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Microsoft Surface Duo 2 re-review: I get it now - The Verge

Microsoft Surface Duo 2 re-review: I get it now - The Verge

Microsoft’s Surface Duo 2 launched in October 2021 with a laundry list of problems. But a recent price cut and a whole lot of software updates have transformed the device into something much better than it was then.

It’s exceedingly rare that a product actually gets better months after it was released. But Microsoft’s oft-forgotten Surface Duo 2, which launched back in October 2021 with a steep price tag and a laundry list of bugs and issues that made it very frustrating to use, has bucked that trend. In fact, the Duo 2 has improved so much that it’s now one of my favorite mobile devices, even if it’s still weird and unique enough that I can’t exactly recommend it to most people.

In case you’ve forgotten, the Surface Duo 2 is a folding phone with two big screens joined by a hinge. Unlike Samsung’s Galaxy Z Fold 3, which takes a single tablet-sized display and folds it in half to fit in your pocket, the Duo 2’s two screens make it feel more like two large phones attached together and running the same software. You can easily run two apps side by side as if you were holding two phones at the same time, or you can span a single app across both screens to mimic a small tablet. Both halves of the phone are thin enough that it can fold together like a book and fit into a pocket with relative ease. Pair it with Microsoft’s Surface Slim Pen 2, and you have a portable digital notebook that can work just as well for note-taking, reading an ebook, or drafting an email.

When I reviewed the Surface Duo 2 last year, none of its clever design or book-like features mattered. The device was effectively broken, held back by software bugs that made it infuriating to type on, frustrating to use, and ultimately disappointing. It was a $1,500 novelty that could only appeal to the most die-hard Microsoft brand stooges willing to put up with its many faults so they could have the never-launched Courier device they dreamed about over a decade ago.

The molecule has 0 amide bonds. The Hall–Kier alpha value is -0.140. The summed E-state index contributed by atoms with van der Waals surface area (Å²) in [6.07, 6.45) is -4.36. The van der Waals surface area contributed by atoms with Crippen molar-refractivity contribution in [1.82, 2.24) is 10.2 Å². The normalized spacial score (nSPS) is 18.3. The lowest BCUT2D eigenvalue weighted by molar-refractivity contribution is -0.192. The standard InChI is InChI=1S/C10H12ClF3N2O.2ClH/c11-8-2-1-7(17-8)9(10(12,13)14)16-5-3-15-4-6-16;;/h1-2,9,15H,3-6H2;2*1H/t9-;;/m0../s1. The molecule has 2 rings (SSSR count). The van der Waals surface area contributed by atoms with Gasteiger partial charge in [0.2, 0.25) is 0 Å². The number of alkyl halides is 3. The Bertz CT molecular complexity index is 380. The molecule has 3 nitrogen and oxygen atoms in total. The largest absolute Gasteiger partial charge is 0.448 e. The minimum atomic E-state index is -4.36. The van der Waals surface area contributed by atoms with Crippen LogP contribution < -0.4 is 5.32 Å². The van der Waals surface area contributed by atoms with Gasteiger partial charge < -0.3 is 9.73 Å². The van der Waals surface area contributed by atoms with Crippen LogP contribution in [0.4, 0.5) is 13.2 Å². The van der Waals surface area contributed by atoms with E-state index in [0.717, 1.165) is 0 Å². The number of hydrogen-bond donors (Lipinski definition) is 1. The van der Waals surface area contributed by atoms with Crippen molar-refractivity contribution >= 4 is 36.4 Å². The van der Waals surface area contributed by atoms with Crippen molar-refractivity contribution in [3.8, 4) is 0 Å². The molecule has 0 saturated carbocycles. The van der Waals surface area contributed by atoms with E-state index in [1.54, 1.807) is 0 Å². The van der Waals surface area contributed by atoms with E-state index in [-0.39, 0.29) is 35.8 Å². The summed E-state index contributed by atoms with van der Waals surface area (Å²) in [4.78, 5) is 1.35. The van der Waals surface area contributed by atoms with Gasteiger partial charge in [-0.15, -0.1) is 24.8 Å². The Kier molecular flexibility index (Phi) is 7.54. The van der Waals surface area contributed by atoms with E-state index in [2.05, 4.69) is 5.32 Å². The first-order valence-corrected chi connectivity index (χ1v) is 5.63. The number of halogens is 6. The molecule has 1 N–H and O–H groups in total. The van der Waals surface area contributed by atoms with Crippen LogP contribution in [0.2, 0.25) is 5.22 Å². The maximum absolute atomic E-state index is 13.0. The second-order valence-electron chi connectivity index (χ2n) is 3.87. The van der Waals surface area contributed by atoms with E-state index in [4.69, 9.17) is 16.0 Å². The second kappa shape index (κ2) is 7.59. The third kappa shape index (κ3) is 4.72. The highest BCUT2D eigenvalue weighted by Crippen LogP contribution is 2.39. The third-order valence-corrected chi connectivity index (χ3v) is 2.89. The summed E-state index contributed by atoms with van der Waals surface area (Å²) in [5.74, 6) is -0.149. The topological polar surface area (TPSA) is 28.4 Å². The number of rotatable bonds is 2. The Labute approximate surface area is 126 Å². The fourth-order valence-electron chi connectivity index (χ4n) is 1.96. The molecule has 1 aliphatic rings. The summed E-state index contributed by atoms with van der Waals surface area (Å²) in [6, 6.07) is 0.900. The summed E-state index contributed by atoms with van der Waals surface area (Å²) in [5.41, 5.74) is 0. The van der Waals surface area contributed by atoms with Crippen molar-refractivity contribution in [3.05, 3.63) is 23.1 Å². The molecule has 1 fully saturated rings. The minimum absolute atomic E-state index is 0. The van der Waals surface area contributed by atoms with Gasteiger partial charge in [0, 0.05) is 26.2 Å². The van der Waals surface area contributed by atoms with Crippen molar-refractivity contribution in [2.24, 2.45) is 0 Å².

The Surface Duo 2 doesn’t really work well as a phone, but can be a very useful pocket computer.

But, remarkably, Microsoft has not given up on the Duo 2. In fact, the company has consistently issued software updates on a monthly basis to address the many problems the Duo 2 had at launch. Some of these updates consisted of simple security patches and small bug fixes, while others, like the recent June update, included more significant corrections and added new features. Crucially, Microsoft has addressed the touch latency problems that were prevalent at launch and made it very difficult to type on the Duo 2’s virtual keyboard — or even navigate the interface.

Knowing that Microsoft has been attending to many of my original complaints with the Duo 2, I took advantage of a recent price cut (the phone can now be had for $1,000, which is still expensive but significantly less than its launch price) and a generous trade-in offer and bought one of my own. The goal was to see if I could get a better idea of what Microsoft is trying to accomplish with this device when show-stopping bugs aren’t standing in its way.

Post ID: 1f0d9395-74aa-4841-8f1c-a433843afcbb
Rating: 1
Updated: 6 days ago

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